War of the Rebellion: Serial 103 Page 0099 THE MOBILE CAMPAIGN.

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Mobile, and occupied the city at noon of that day. The losses sustained during the campaign were:

Officers.

Killed. Wounded. Captured or

missing.

Thirteenth Corps ... 26 1

(a)

Sixteenth Corps 3 26 ...

Steele's command 6 15 ...

Cavalry Brigade 1 5 ...

First Indiana ... 1 ...

Heavy Artillery

Total 10 73 1

Continuation: Enlisted men.

Killed. Wounded. Captured or

missing.

Thirteenth Corps 68 474 26

(a)

Sixteenth Corps 65 436 7

Steele's command 25 270 ...

Cavalry Brigade 8 24 2

First Indiana 1 18 ...

Heavy Artillery

Total 167 1,222 35

Grand total ........................................ *1,508

a Included in this are 46 killed and 246 wounded while under Steele's command at Blakely.

The loss of the enemy in killed and wounded was not fully ascertained. Partial records captured at Blakely account for 73 killed and 320 wounded at that place and Spanish Fort, but the reports do not include the operations of Steele's forces on the march or the preliminary operations at Spanish Fort and Blakely, and no report is made of the losses at Spanish Fort during the bombardment of the 4th, at the capture on the 8th, or during the assault of Blakely on the 9th. It probably exceeded one-half of our own loss. The number of prisoners originally reported was nearly 6,000, but the number accounted for by the provost-marshal-general was 4 generals, 304 commissioned officers of lower grades, and 4,616 enlisted men; total, 4,924. The other results were the capture of - flags, 231 pieces of artillery, and a large quantity of army material and naval stores, the details of which are given in the reports of the heads of the staff department serving with the army.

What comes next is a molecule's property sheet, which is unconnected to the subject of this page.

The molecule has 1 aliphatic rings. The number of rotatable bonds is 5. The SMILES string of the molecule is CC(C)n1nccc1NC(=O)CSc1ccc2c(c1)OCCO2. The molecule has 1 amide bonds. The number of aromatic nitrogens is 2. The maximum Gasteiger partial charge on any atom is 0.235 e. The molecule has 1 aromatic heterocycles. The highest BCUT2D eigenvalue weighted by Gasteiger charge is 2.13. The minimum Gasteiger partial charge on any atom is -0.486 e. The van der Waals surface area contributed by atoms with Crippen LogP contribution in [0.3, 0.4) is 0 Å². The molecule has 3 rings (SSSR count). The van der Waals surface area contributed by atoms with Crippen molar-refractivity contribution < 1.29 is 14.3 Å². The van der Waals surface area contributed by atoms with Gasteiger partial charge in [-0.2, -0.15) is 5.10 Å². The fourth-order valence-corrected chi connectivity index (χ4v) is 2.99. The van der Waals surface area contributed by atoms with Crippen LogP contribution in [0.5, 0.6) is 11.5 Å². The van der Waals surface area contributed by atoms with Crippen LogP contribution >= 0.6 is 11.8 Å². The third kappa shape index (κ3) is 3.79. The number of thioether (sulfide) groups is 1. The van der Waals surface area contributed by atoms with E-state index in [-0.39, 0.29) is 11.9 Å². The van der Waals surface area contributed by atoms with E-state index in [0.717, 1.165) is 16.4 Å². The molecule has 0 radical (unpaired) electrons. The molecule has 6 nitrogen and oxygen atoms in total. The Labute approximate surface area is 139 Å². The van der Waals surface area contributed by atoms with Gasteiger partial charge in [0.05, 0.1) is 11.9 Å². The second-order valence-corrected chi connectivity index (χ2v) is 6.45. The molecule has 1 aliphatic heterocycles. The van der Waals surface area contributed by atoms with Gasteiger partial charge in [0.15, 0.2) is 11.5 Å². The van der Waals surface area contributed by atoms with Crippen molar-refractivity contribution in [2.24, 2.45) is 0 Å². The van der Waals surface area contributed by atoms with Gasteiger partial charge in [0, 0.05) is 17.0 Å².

The subsequent operations will be briefly stated: Bertram's brigade, of the Thirteenth Corps, was charged with the duty of holding the works and collecting the captured property on the east side of Mobile Bay. The Sixteenth Corps was put in march for Montgomery on the 14th. Grierson, with 4,000 effective cavalry, was sent on the 17th on Smith's right flank, to cover as much ground as possible and break up all communications between Johnston's and Taylor's armies. Benton was sent with his division to close up the Tombigbee River, and in conjunction with the navy to prevent the egress of the rebel gun-boats. Steele with his original infantry force and some artillery was sent by water to Montgomery, convoyed by the navy, and the remainder of the cavalry force was organized into a bridge under West for operations west of the Tombigbee. Steele and Smith had Montgomery, Grierson with the cavalry was at Eufaula, Union Springs, and Benton was in position, when further operations were stayed by the armistice, but as soon as this was terminated orders were given to resume them throughout the division. The notice to Taylor was accompanied by an offer of terms which were accepted and the articles signed at Citronelle on the 5th [4th] of May, Admiral Thatcher acting for the navy and arranging for the surrender of the rebel naval forces. The Sixteenth Corps and

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* But see revised statement, p. 115.

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